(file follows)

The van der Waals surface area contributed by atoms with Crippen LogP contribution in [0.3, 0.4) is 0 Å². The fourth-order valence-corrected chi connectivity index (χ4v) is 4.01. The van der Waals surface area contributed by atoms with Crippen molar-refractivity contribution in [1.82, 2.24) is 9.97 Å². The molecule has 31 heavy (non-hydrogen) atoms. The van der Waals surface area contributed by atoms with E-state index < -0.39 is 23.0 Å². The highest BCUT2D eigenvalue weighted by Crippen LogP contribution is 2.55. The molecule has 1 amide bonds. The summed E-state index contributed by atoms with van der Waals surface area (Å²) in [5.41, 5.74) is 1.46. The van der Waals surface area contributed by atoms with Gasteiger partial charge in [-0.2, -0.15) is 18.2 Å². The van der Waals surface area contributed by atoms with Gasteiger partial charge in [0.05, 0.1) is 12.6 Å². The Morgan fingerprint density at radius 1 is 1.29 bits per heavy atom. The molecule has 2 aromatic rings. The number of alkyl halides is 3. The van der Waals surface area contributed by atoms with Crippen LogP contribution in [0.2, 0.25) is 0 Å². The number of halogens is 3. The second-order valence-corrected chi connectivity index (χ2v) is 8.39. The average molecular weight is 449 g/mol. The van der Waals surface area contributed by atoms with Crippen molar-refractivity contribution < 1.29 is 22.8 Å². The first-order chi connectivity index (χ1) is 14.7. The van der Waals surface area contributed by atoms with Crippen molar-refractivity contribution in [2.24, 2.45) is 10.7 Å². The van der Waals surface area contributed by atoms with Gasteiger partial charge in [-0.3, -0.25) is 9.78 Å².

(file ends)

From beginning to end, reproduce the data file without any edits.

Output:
The van der Waals surface area contributed by atoms with Crippen LogP contribution in [0.3, 0.4) is 0 Å². The fourth-order valence-corrected chi connectivity index (χ4v) is 4.01. The van der Waals surface area contributed by atoms with Crippen molar-refractivity contribution in [1.82, 2.24) is 9.97 Å². The molecule has 31 heavy (non-hydrogen) atoms. The van der Waals surface area contributed by atoms with E-state index < -0.39 is 23.0 Å². The highest BCUT2D eigenvalue weighted by Crippen LogP contribution is 2.55. The molecule has 1 amide bonds. The summed E-state index contributed by atoms with van der Waals surface area (Å²) in [5.41, 5.74) is 1.46. The van der Waals surface area contributed by atoms with Gasteiger partial charge in [-0.2, -0.15) is 18.2 Å². The van der Waals surface area contributed by atoms with Gasteiger partial charge in [0.05, 0.1) is 12.6 Å². The Morgan fingerprint density at radius 1 is 1.29 bits per heavy atom. The molecule has 2 aromatic rings. The number of alkyl halides is 3. The van der Waals surface area contributed by atoms with Crippen LogP contribution in [0.2, 0.25) is 0 Å². The number of halogens is 3. The second-order valence-corrected chi connectivity index (χ2v) is 8.39. The average molecular weight is 449 g/mol. The van der Waals surface area contributed by atoms with Crippen molar-refractivity contribution < 1.29 is 22.8 Å². The first-order chi connectivity index (χ1) is 14.7. The van der Waals surface area contributed by atoms with Crippen molar-refractivity contribution in [2.24, 2.45) is 10.7 Å². The van der Waals surface area contributed by atoms with Gasteiger partial charge in [-0.3, -0.25) is 9.78 Å².